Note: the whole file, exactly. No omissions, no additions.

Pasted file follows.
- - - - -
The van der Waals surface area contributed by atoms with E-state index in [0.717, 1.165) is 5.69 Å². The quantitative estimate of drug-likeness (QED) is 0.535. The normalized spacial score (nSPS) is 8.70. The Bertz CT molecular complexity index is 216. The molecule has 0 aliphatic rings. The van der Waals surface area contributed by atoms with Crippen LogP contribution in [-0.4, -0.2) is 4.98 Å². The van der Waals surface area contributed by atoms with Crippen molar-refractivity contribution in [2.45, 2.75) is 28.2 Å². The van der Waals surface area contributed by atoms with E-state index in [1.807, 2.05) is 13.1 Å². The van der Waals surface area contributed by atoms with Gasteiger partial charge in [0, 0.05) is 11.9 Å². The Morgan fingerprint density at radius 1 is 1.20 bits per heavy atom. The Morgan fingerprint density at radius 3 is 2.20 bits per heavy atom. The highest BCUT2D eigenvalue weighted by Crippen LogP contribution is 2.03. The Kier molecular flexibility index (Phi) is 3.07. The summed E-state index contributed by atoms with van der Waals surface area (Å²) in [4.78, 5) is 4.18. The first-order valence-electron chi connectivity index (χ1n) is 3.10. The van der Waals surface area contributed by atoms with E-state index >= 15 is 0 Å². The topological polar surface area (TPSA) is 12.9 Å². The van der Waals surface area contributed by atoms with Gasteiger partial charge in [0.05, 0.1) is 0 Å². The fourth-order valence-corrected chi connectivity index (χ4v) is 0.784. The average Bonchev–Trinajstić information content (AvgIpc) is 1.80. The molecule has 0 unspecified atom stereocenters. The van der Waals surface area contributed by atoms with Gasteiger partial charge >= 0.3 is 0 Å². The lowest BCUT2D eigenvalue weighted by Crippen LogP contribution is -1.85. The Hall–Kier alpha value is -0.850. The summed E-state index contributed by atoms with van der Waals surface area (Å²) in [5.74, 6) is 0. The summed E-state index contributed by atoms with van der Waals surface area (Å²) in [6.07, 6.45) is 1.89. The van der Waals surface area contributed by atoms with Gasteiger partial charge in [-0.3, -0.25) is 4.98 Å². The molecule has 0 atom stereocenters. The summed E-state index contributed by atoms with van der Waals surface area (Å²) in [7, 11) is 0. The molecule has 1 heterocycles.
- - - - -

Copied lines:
The van der Waals surface area contributed by atoms with E-state index in [0.717, 1.165) is 5.69 Å². The quantitative estimate of drug-likeness (QED) is 0.535. The normalized spacial score (nSPS) is 8.70. The Bertz CT molecular complexity index is 216. The molecule has 0 aliphatic rings. The van der Waals surface area contributed by atoms with Crippen LogP contribution in [-0.4, -0.2) is 4.98 Å². The van der Waals surface area contributed by atoms with Crippen molar-refractivity contribution in [2.45, 2.75) is 28.2 Å². The van der Waals surface area contributed by atoms with E-state index in [1.807, 2.05) is 13.1 Å². The van der Waals surface area contributed by atoms with Gasteiger partial charge in [0, 0.05) is 11.9 Å². The Morgan fingerprint density at radius 1 is 1.20 bits per heavy atom. The Morgan fingerprint density at radius 3 is 2.20 bits per heavy atom. The highest BCUT2D eigenvalue weighted by Crippen LogP contribution is 2.03. The Kier molecular flexibility index (Phi) is 3.07. The summed E-state index contributed by atoms with van der Waals surface area (Å²) in [4.78, 5) is 4.18. The first-order valence-electron chi connectivity index (χ1n) is 3.10. The van der Waals surface area contributed by atoms with E-state index >= 15 is 0 Å². The topological polar surface area (TPSA) is 12.9 Å². The van der Waals surface area contributed by atoms with Gasteiger partial charge in [0.05, 0.1) is 0 Å². The fourth-order valence-corrected chi connectivity index (χ4v) is 0.784. The average Bonchev–Trinajstić information content (AvgIpc) is 1.80. The molecule has 0 unspecified atom stereocenters. The van der Waals surface area contributed by atoms with Gasteiger partial charge >= 0.3 is 0 Å². The lowest BCUT2D eigenvalue weighted by Crippen LogP contribution is -1.85. The Hall–Kier alpha value is -0.850. The summed E-state index contributed by atoms with van der Waals surface area (Å²) in [5.74, 6) is 0. The summed E-state index contributed by atoms with van der Waals surface area (Å²) in [6.07, 6.45) is 1.89. The van der Waals surface area contributed by atoms with Gasteiger partial charge in [-0.3, -0.25) is 4.98 Å². The molecule has 0 atom stereocenters. The summed E-state index contributed by atoms with van der Waals surface area (Å²) in [7, 11) is 0. The molecule has 1 heterocycles.